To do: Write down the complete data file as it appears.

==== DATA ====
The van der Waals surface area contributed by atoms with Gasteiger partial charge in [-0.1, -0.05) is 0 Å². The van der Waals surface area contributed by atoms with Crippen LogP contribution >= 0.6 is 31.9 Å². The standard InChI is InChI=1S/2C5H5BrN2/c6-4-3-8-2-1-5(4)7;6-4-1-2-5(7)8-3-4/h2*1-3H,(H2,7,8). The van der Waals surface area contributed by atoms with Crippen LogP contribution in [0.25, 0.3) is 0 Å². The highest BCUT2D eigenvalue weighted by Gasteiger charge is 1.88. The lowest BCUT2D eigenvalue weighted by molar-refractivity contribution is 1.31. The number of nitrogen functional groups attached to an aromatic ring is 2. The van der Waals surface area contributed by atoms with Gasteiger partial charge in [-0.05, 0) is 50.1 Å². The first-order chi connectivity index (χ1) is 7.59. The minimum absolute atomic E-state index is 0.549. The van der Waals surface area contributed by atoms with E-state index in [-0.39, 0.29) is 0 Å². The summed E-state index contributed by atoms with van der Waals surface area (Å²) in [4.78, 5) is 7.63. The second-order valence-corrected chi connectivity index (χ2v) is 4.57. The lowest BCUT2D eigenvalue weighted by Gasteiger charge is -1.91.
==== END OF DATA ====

The van der Waals surface area contributed by atoms with Gasteiger partial charge in [-0.1, -0.05) is 0 Å². The van der Waals surface area contributed by atoms with Crippen LogP contribution >= 0.6 is 31.9 Å². The standard InChI is InChI=1S/2C5H5BrN2/c6-4-3-8-2-1-5(4)7;6-4-1-2-5(7)8-3-4/h2*1-3H,(H2,7,8). The van der Waals surface area contributed by atoms with Crippen LogP contribution in [0.25, 0.3) is 0 Å². The highest BCUT2D eigenvalue weighted by Gasteiger charge is 1.88. The lowest BCUT2D eigenvalue weighted by molar-refractivity contribution is 1.31. The number of nitrogen functional groups attached to an aromatic ring is 2. The van der Waals surface area contributed by atoms with Gasteiger partial charge in [-0.05, 0) is 50.1 Å². The first-order chi connectivity index (χ1) is 7.59. The minimum absolute atomic E-state index is 0.549. The van der Waals surface area contributed by atoms with E-state index in [-0.39, 0.29) is 0 Å². The summed E-state index contributed by atoms with van der Waals surface area (Å²) in [4.78, 5) is 7.63. The second-order valence-corrected chi connectivity index (χ2v) is 4.57. The lowest BCUT2D eigenvalue weighted by Gasteiger charge is -1.91.